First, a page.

††† Justice League: War is merely a good animated superhero movie as opposed to a great one. Itís definitely enjoyable, but it falls short of its potential - thereís no getting around the fact that the story is all over the shop and a 79-minute runtime is hopelessly insufficient. Itís worth noting that while these movies are often for kids, the violence here is perhaps a tad too excessive for more sensitive viewers, though itís not too bad. Thereís also a mid-credits scene to potentially set up a future title in the DCU canon, once again highlighting that this new series is taking its cues from the Marvel handbook of superhero franchises.

Don't wish to see plot synopses in the future? Change your configuration.

Transfer Quality


††† Presented in its original aspect ratio of 1.78:1, Justice League: War is watchable on Blu-ray, but itís far from reference quality due to the limitations of both the budget and the source. After all, these animated flicks are produced for scant sums of money, thus thereís only so much that this 1080p, AVC-encoded high definition transfer can do.

††† Like many other DC Universe Animated Original Movies, Warís HD transfer suffers from a fair amount of banding, which is very apparent. One assumes that the banding comes as a consequence of how these movies are animated, but it nevertheless detracts from this transfer, with buildings and skies being noticeably affected, among other things. On top of this, there is some aliasing as well, while some lines around the characters look soft rather than sharply defined. And just to top everything off, macroblocking does crop up on an alarmingly frequent basis (see an explosion at around the eight-minute mark for an example).

††† Thankfully, however, the video remains watchable in spite of its flaws. Clarity is usually solid, despite the occasional haziness which appears to be an aesthetic decision on the part of the animators. The animation is excessively basic, and the encode does a reasonable job of handling the uncomplicated textures. When this transfer is on, itís on, with sharp edges and well-defined animation. But when the digital artefacts crop up, itís a bit of a mess. Still, avid watchers of these productions are probably familiar with such shortcomings.

††† Subtitles are provided. The English track is problem-free to my eyes.

Video Ratings Summary
Shadow Detail
Film-To-Video Artefacts
Film Artefacts


††† This is more satisfying. Justice League: War receives a bombastic DTS-HD MA 5.1 track that leaves very little to be desired. Itís not an especially subtle track due to the productionís nature, but it does deliver when it comes to explosions, fights, and all manner of destruction. For a low-budget animated feature, it makes great use of surround channels and creates an enjoyably immersive experience.

††† Dialogue is well-prioritised, with most of the chatter reserved for the front channels. Itís always easy to hear, without being overwhelmed by other sound effects, and it remains clear from start to finish. Solid dynamics are used as well, with precise use of surround channels, and the music also comes through clearly. This is a solid track.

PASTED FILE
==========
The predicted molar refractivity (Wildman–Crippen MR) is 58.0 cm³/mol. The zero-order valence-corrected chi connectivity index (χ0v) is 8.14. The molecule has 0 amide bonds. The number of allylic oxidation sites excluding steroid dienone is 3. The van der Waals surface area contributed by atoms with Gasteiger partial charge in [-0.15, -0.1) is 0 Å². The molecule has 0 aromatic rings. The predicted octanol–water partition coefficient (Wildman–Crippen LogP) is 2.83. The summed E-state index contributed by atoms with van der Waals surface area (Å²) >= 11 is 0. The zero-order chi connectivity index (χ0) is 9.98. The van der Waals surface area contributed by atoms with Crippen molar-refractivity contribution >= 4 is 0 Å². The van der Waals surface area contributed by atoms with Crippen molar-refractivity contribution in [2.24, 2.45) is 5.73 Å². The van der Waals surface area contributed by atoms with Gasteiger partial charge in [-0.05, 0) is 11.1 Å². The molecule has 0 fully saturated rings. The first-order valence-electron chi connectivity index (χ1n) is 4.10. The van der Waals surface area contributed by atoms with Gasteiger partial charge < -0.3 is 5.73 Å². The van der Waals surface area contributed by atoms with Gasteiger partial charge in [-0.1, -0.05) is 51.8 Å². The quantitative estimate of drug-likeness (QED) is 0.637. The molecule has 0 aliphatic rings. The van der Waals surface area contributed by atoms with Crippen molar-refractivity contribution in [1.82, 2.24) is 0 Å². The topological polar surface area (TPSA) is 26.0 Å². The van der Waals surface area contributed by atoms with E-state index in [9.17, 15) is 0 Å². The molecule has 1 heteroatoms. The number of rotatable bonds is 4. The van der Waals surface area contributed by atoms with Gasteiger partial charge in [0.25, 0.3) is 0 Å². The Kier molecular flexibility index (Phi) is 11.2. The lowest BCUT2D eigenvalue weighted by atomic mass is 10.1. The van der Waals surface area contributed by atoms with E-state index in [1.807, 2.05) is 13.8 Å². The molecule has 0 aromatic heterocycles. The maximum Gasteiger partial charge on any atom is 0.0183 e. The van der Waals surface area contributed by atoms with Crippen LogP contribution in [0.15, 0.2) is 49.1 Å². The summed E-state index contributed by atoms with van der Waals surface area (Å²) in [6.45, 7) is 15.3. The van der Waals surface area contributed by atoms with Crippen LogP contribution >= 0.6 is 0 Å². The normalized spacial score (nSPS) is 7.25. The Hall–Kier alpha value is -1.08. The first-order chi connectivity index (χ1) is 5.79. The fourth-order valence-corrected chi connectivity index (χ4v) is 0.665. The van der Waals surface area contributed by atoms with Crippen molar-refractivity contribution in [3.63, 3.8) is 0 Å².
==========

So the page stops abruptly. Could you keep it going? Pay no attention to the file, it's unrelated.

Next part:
††† The disc also contains lossy Dolby Digital 5.1 tracks in French and Spanish.

Audio Ratings Summary
Audio Sync
Surround Channel Use


††† A reasonable selection of extras.

Deconstructing War with Jay Oliva and Jim Lee (HD; 21:26)

††† This is essentially a compressed audio commentary/picture-in-picture, with director Jay Oliva and artist Jim Lee deconstructing various clips from the movie. They compare the adaptation to the comic book series on which the movie is based, and Oliva probes Lee about his work on writing comic books. Worth watching for comic fanatics, but itís less interesting for movie fans.

Creating Heroes: The Life and Art of Jim Lee (HD; 37:19)

††† Rather than a movie-specific documentary, this is a lengthy supplement concerned with Jim Lee, containing interviews with many industry professionals to paint the story of his life and discuss his work on comic books. Itís comprehensive, even concluding with a discussion of the New 52 reboot series, and about the place of comics in contemporary pop culture.

Justice League: War Act D Ė From animatic to pencil test (HD; 23:45)

††† Now this is more like it. This third featurette on the disc is a meatier examination of what goes into the making of one of these animated movies. Itís over twenty minutes of comparisons between pencil tests, animatics, storyboards and final animated footage, while Oliva provides an insightful commentary on the production process. Unfortunately, Olivaís commentary ends at about the thirteen-minute mark. Still, this is worth watching.

A Sneak Peek at Son of Batman (HD; 9:29)

††† How amusing. Son of Batman received a local Blu-ray release in 2014, but since the release of War was delayed for some reason in Australia, we have this sneak peak for an already-released movie. Since this is a promotional piece, itís not especially insightful.

From the DC Comics Vault (SD)

††† Here we have a selection of four episodes from various DC animated television shows. DC fans will probably dig this. We have the following:

Trailers (HD)

††† A few additional trailers.

R4 vs R1

NOTE: To view non-R4 releases, your equipment needs to be multi-zone compatible and usually also NTSC compatible.

† † The local release appears to be a direct port of the Region A release from Warner Bros. Draw.


††† It never quite comes together as well as it should, but Justice League: War is a fun distraction that provides easy entertainment for those who enjoy superhero movies. But of course, you still need to be forgiving towards the basic animation.

††† Roadshow's much-delayed release flaunts a very problematic video presentation, though audio fares better. Extras, however, are strictly mediocre. Rent before buying.

Ratings (out of 5)


© Callum Knox (I studied biology)
Tuesday, February 09, 2016
Review Equipment
DVDPlayStation 4, using HDMI output
DisplayLG 42LW6500. This display device has not been calibrated. This display device is 16x9 capable. This display device has a maximum native resolution of 1080p.
Audio DecoderBuilt in to amplifier/receiver. This audio decoder/receiver has not been calibrated.
AmplificationLG BH7520TW
SpeakersLG Tall Boy speakers, 5.1 set-up, 180W

Other Reviews NONE